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Warnings cast cloud over UK housing market

Joanna Bourke
Parts of the UK housing market have been hit by weaker consumer confidence: Daniel Leal-Olivas/Getty Images

Fears over the health of the housing market deepened on Thursday as the UK’s largest estate agent warned on profits and a major housebuilder admitted sales have slowed.

Updates from agent Countrywide and builder Redrow on Thursday added more misery to a sector hit by a cocktail of falling consumer confidence, price falls and political uncertainty since Britain voted to leave the EU, while the Bank of England has also raised interest rates for the first time in a decade.

Countrywide, led by Alison Platt, said sales were down 7% to £175.1 million in the most recent quarter.

She added that the housing market “remains challenging and is likely to be down overall compared with 2016”.

Full-year profits will be at the lower end of the £74 million to £78 million range which analysts had pencilled in, sending the shares down as much as 5% at one stage.

Countrywide finance chief Himanshu Raja added: “Buyers are still waiting for prices to drop, while sellers are holding firm on pricing.”

Jefferies analyst Anthony Codling said: “The UK existing homes market has had a challenging year and we do not see much in the way of good news on the horizon.”

Elsewhere Steve Morgan — the chairman of FTSE 250-listed housebuilder Redrow — said “ongoing political and economic uncertainty” resulted in “a slight slow down in sales” in recent weeks compared with last year’s stronger market.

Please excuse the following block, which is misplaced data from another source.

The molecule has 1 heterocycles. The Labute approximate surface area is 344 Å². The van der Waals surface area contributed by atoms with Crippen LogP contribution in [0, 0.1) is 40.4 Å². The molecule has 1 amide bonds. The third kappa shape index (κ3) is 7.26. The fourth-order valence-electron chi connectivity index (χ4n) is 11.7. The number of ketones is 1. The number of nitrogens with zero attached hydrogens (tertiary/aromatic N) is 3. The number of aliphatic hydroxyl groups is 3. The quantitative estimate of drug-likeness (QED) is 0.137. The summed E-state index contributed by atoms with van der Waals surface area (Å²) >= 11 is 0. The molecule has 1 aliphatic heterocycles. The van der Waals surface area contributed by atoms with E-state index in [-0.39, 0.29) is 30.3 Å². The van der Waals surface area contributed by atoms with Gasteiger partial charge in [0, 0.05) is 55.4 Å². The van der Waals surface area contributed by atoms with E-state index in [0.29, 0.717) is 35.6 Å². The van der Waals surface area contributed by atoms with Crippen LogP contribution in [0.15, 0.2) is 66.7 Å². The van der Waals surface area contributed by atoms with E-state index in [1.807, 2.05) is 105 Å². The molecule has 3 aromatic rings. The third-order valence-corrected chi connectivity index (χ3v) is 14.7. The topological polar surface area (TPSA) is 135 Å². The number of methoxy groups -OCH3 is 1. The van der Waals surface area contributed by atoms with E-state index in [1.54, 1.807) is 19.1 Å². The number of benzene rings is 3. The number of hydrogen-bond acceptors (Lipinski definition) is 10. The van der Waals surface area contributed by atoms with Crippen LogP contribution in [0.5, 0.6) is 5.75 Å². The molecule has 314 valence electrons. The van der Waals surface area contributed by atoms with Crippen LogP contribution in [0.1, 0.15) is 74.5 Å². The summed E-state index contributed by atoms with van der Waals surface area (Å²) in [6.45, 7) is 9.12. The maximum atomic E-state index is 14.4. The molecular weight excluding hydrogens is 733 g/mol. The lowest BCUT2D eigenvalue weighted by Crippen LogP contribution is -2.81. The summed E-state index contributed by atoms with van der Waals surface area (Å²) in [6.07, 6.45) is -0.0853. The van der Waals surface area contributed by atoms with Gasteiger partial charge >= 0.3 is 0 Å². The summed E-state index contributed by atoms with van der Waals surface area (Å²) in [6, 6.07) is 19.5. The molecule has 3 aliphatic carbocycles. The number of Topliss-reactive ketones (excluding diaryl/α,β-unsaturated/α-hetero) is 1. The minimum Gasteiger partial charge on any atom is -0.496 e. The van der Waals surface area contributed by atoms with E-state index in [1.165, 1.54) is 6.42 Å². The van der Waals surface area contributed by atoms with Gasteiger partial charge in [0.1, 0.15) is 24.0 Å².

Although Morgan reckons the market can withstand last week’s interest rate rise, the Square Mile was unimpressed, and shares in Redrow lost 31p, or more than 4.8%, to 610.5p.

The City abandoned a number of housebuilding firms too, with shares in Barratt Developments, Bellway and Persimmon all falling.

The share falls came on the same day that the Royal Institution of Chartered Surveyors warned that house prices in Britain are no longer rising, and are falling in London at their fastest pace since 2009.

A survey by RICS showed that for homes worth more than £1 million, 71% of respondents reported sales prices coming in below asking prices.

In the £500,000 to £1 million bracket, 62% said prices were coming in lower than asking prices.

Simon Rubinsohn, RICS chief economist said: “The combination of the increased cost of moving, a lack of fresh stock coming to the market, uncertainty over the political climate and now an interest rate hike appears to be taking its toll on activity in the housing market.”

He added: “With both buyer enquiries slipping and sales expectations also subdued, the sense is that home owners are staying put and first-time purchasers are increasingly focusing on that part of the market which is supported by the Help to Buy incentive.”